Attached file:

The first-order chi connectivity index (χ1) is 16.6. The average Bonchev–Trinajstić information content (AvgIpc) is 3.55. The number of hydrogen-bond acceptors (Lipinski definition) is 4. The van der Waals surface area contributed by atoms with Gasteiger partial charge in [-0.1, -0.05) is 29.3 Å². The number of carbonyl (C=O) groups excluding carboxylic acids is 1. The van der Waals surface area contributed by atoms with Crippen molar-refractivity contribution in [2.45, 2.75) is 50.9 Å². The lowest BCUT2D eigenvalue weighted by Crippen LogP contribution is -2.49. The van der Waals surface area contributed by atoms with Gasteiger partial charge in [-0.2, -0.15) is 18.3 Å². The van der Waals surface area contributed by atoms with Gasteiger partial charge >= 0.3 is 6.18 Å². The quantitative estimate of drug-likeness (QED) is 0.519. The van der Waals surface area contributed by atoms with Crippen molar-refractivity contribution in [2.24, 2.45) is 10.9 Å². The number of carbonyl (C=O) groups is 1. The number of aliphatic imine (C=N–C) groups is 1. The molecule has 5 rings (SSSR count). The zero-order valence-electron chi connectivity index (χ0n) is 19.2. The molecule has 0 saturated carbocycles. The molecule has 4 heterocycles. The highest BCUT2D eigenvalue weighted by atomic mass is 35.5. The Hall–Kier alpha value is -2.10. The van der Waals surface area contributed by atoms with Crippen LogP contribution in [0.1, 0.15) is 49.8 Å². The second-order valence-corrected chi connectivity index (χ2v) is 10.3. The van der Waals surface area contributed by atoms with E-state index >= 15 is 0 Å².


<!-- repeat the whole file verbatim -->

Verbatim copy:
The first-order chi connectivity index (χ1) is 16.6. The average Bonchev–Trinajstić information content (AvgIpc) is 3.55. The number of hydrogen-bond acceptors (Lipinski definition) is 4. The van der Waals surface area contributed by atoms with Gasteiger partial charge in [-0.1, -0.05) is 29.3 Å². The number of carbonyl (C=O) groups excluding carboxylic acids is 1. The van der Waals surface area contributed by atoms with Crippen molar-refractivity contribution in [2.45, 2.75) is 50.9 Å². The lowest BCUT2D eigenvalue weighted by Crippen LogP contribution is -2.49. The van der Waals surface area contributed by atoms with Gasteiger partial charge in [-0.2, -0.15) is 18.3 Å². The van der Waals surface area contributed by atoms with Gasteiger partial charge >= 0.3 is 6.18 Å². The quantitative estimate of drug-likeness (QED) is 0.519. The van der Waals surface area contributed by atoms with Crippen molar-refractivity contribution in [2.24, 2.45) is 10.9 Å². The number of carbonyl (C=O) groups is 1. The number of aliphatic imine (C=N–C) groups is 1. The molecule has 5 rings (SSSR count). The zero-order valence-electron chi connectivity index (χ0n) is 19.2. The molecule has 0 saturated carbocycles. The molecule has 4 heterocycles. The highest BCUT2D eigenvalue weighted by atomic mass is 35.5. The Hall–Kier alpha value is -2.10. The van der Waals surface area contributed by atoms with Crippen LogP contribution in [0.1, 0.15) is 49.8 Å². The second-order valence-corrected chi connectivity index (χ2v) is 10.3. The van der Waals surface area contributed by atoms with E-state index >= 15 is 0 Å².